There’s nothing I love more than a remake of a classic, especially when it comes with a modern twist. Such is the live-action remake of The Little Mermaid, which stars Halle Bailey as the titular character and is set to premiere this May. But thanks to centuries of Hollywood’s white-washed media, Bailey, a Black woman, wasn’t who the public had in mind to play Ariel. (Apparently, the racial identity of fictional characters will always be a thorn in racist viewers’ sides.) And sadly, Bailey wasn’t surprised by the racist backlash her casting garnered. “As a Black person, you just expect it and it’s not really a shock anymore,” Bailey told The Face in a recent interview.
The first teaser for the film, which was released in September, brought an onslaught of online hate. The hashtag #NotMyAriel began trending on Twitter, with people complaining that Bailey looks “nothing like Ariel.” (I’m pretty sure we all know what that’s code for!) Luckily, there are people in the industry in Bailey’s corner, who have advised her on how to protect herself as a Black celebrity figure… such as Beyoncé herself. “When [Chlöe and I] first signed to Parkwood, B was always like, ‘I never read my comments. Don’t ever read the comments.’” Bailey recounted. “Honestly, when the teaser came out, I was at the D23 Expo [The Ultimate Fan Event] and I was so happy. I didn’t see any of the negativity.”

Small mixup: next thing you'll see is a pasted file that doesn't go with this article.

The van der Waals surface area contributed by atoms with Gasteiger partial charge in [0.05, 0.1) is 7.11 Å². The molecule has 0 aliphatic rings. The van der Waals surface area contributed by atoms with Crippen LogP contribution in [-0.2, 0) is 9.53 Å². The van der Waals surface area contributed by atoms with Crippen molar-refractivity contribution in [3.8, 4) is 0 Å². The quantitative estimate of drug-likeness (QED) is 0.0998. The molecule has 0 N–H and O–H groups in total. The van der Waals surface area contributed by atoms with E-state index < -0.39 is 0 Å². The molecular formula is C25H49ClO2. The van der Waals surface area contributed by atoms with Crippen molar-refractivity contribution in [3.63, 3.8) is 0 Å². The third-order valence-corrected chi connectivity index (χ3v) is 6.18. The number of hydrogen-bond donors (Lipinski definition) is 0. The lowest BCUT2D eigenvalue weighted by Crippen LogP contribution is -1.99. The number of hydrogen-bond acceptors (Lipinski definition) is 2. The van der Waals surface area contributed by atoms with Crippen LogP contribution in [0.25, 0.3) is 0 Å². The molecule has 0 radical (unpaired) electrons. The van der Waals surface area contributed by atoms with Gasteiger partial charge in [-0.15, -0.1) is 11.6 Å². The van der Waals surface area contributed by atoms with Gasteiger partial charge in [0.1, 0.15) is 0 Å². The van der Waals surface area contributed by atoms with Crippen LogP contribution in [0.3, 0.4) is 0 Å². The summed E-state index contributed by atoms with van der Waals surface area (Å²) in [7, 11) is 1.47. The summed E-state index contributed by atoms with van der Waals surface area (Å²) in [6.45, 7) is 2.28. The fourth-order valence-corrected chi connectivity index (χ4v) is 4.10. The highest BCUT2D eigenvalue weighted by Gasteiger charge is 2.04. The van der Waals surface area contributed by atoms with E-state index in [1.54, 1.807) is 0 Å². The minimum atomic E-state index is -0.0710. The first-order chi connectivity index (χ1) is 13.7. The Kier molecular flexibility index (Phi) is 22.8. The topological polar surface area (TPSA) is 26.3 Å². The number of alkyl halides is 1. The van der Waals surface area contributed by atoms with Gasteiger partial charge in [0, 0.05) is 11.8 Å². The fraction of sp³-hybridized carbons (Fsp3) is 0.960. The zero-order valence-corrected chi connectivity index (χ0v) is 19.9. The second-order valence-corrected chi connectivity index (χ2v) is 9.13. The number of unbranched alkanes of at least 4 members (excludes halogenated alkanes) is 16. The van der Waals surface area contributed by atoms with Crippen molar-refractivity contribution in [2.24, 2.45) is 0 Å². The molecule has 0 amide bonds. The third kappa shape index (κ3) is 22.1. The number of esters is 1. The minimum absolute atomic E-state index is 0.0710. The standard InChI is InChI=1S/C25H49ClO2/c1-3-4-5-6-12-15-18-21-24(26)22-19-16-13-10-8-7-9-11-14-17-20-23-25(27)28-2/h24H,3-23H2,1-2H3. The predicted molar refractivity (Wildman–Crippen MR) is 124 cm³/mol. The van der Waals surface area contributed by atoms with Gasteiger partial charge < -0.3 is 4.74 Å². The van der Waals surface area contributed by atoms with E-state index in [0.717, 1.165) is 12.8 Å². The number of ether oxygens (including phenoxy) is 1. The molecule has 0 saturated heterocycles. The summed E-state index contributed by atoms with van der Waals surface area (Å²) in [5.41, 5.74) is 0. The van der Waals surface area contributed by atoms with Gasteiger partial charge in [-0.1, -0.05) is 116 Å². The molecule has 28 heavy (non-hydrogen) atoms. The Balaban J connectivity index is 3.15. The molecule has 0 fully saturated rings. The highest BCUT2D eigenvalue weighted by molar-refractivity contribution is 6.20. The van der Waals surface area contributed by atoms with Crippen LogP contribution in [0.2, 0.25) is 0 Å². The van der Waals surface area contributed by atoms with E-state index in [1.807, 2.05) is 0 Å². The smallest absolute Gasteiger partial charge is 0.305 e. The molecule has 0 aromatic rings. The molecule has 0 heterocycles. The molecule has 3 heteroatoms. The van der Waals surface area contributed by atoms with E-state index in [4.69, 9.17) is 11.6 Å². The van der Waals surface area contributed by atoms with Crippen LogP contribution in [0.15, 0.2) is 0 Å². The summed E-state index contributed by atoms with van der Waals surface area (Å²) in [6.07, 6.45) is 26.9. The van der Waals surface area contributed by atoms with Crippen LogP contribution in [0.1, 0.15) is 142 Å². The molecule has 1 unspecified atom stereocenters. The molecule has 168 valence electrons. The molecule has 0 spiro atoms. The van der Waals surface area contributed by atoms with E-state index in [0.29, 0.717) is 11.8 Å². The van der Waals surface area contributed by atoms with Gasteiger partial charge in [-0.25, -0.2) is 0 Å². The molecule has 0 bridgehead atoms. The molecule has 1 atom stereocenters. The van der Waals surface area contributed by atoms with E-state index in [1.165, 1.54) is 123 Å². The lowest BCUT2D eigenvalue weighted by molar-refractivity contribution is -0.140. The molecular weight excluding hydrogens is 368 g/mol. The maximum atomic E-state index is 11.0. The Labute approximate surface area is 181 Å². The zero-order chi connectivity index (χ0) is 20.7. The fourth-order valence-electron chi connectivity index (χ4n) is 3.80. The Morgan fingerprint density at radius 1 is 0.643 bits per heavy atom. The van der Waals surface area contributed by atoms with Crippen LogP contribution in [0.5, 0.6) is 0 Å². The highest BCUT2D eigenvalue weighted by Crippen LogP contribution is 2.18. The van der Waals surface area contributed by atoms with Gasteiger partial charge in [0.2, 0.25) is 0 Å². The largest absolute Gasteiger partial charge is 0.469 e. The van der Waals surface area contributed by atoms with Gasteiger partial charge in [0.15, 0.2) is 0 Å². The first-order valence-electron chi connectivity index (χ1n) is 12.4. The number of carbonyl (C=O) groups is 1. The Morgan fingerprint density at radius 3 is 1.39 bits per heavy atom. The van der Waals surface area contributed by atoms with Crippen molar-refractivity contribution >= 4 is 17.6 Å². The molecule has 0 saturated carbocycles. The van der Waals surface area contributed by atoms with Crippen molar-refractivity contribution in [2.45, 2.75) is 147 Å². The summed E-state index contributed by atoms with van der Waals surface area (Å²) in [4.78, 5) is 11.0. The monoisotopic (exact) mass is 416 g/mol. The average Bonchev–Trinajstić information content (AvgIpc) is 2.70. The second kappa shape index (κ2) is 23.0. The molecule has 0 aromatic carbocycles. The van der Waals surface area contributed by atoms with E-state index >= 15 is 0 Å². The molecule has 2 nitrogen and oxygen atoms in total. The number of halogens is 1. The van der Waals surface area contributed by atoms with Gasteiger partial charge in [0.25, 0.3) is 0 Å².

Helping to drown out the hate was the flood of touching TikToks of young Black girls seeing Bailey in the trailer for the first time, shocked and overjoyed that the iconic mermaid looked like them. “I know people are like, ‘It’s not about race.’ But now that I’m her… [...] People don’t understand that when you’re Black there’s this whole other community. It’s so important for us to see ourselves,” Bailey said. Understandably, the reactions from little girls made Bailey emotional: “I was crying all night for two days, just staring at them in disbelief. It makes me feel more grateful for where I am.”
The 22-year-old was cast for The Little Mermaid in July of 2019 in what The Face calls “the most prominent example of color-blind casting to date.” Like many stars who have endured racism within the industry—including acting powerhouses like Sandra Oh—Bailey was incredulous when she was first offered the role. According to Bailey, all she could muster during the call was, “Huh? Me?” [...] I’m like, ‘Why would they ask me?’”
As she plunged deeper into the role, Bailey found herself resonating with her character more than she originally expected. “I felt like God was lining up themes in my life with the character. Ariel has this longing for something more,” she explained. “She doesn’t quite know what it is yet, but she has to be brave in order to find it on her own. Being away from everybody for the first time in my life, I really loved those themes of knowing that it’s okay to be fearful and pushing through it.”
I can’t wait for Bailey to light up the screen as Ariel, and inspire an entire generation of young Black girls along the way.